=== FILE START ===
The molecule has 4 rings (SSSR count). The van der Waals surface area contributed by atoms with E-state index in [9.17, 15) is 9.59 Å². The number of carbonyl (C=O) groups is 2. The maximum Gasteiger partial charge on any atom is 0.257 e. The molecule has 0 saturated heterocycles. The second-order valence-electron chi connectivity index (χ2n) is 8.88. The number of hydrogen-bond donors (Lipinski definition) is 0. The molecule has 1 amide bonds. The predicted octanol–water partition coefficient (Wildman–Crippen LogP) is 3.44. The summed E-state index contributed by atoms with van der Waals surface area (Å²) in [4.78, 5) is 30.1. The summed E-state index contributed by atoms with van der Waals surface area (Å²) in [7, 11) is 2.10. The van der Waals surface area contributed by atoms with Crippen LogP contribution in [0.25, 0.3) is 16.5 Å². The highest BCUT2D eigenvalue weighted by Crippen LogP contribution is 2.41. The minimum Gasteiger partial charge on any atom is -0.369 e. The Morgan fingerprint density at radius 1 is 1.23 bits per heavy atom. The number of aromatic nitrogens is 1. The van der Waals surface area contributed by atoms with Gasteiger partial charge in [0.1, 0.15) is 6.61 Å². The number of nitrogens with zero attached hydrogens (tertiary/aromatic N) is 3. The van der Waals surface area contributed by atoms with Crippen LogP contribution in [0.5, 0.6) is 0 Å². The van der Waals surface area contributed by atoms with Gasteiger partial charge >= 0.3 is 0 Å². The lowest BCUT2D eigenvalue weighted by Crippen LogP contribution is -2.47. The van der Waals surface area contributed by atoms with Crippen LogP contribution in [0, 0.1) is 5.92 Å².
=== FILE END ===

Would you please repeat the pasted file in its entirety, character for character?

The molecule has 4 rings (SSSR count). The van der Waals surface area contributed by atoms with E-state index in [9.17, 15) is 9.59 Å². The number of carbonyl (C=O) groups is 2. The maximum Gasteiger partial charge on any atom is 0.257 e. The molecule has 0 saturated heterocycles. The second-order valence-electron chi connectivity index (χ2n) is 8.88. The number of hydrogen-bond donors (Lipinski definition) is 0. The molecule has 1 amide bonds. The predicted octanol–water partition coefficient (Wildman–Crippen LogP) is 3.44. The summed E-state index contributed by atoms with van der Waals surface area (Å²) in [4.78, 5) is 30.1. The summed E-state index contributed by atoms with van der Waals surface area (Å²) in [7, 11) is 2.10. The van der Waals surface area contributed by atoms with Crippen LogP contribution in [0.25, 0.3) is 16.5 Å². The highest BCUT2D eigenvalue weighted by Crippen LogP contribution is 2.41. The minimum Gasteiger partial charge on any atom is -0.369 e. The Morgan fingerprint density at radius 1 is 1.23 bits per heavy atom. The number of aromatic nitrogens is 1. The van der Waals surface area contributed by atoms with Gasteiger partial charge in [0.1, 0.15) is 6.61 Å². The number of nitrogens with zero attached hydrogens (tertiary/aromatic N) is 3. The van der Waals surface area contributed by atoms with Crippen LogP contribution in [0.5, 0.6) is 0 Å². The van der Waals surface area contributed by atoms with Gasteiger partial charge >= 0.3 is 0 Å². The lowest BCUT2D eigenvalue weighted by Crippen LogP contribution is -2.47. The van der Waals surface area contributed by atoms with Crippen LogP contribution in [0, 0.1) is 5.92 Å².